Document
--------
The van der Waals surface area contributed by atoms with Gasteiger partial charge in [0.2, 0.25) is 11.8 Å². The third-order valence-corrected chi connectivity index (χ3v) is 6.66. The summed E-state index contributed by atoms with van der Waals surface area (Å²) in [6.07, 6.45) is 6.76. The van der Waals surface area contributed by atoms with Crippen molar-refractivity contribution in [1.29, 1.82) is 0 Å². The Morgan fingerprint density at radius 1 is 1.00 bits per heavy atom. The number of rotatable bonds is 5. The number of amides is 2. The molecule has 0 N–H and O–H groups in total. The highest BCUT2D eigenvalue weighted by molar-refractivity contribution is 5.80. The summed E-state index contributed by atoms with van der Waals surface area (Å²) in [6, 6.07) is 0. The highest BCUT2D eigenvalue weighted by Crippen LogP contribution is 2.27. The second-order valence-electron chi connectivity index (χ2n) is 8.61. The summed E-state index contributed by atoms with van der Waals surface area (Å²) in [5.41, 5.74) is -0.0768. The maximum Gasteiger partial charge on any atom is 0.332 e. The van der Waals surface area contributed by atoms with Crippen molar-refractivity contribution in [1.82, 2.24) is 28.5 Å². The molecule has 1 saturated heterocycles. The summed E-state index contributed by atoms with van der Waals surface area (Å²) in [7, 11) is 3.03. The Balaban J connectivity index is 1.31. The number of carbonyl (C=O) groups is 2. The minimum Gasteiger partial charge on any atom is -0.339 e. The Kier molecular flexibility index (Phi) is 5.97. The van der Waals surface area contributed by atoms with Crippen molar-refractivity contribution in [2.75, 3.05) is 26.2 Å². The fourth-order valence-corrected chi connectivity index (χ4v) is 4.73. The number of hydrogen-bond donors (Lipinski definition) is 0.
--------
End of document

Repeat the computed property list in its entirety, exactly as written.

The van der Waals surface area contributed by atoms with Gasteiger partial charge in [0.2, 0.25) is 11.8 Å². The third-order valence-corrected chi connectivity index (χ3v) is 6.66. The summed E-state index contributed by atoms with van der Waals surface area (Å²) in [6.07, 6.45) is 6.76. The van der Waals surface area contributed by atoms with Crippen molar-refractivity contribution in [1.29, 1.82) is 0 Å². The Morgan fingerprint density at radius 1 is 1.00 bits per heavy atom. The number of rotatable bonds is 5. The number of amides is 2. The molecule has 0 N–H and O–H groups in total. The highest BCUT2D eigenvalue weighted by molar-refractivity contribution is 5.80. The summed E-state index contributed by atoms with van der Waals surface area (Å²) in [6, 6.07) is 0. The highest BCUT2D eigenvalue weighted by Crippen LogP contribution is 2.27. The second-order valence-electron chi connectivity index (χ2n) is 8.61. The summed E-state index contributed by atoms with van der Waals surface area (Å²) in [5.41, 5.74) is -0.0768. The maximum Gasteiger partial charge on any atom is 0.332 e. The van der Waals surface area contributed by atoms with Crippen molar-refractivity contribution in [1.82, 2.24) is 28.5 Å². The molecule has 1 saturated heterocycles. The summed E-state index contributed by atoms with van der Waals surface area (Å²) in [7, 11) is 3.03. The Balaban J connectivity index is 1.31. The number of carbonyl (C=O) groups is 2. The minimum Gasteiger partial charge on any atom is -0.339 e. The Kier molecular flexibility index (Phi) is 5.97. The van der Waals surface area contributed by atoms with Crippen molar-refractivity contribution in [2.75, 3.05) is 26.2 Å². The fourth-order valence-corrected chi connectivity index (χ4v) is 4.73. The number of hydrogen-bond donors (Lipinski definition) is 0.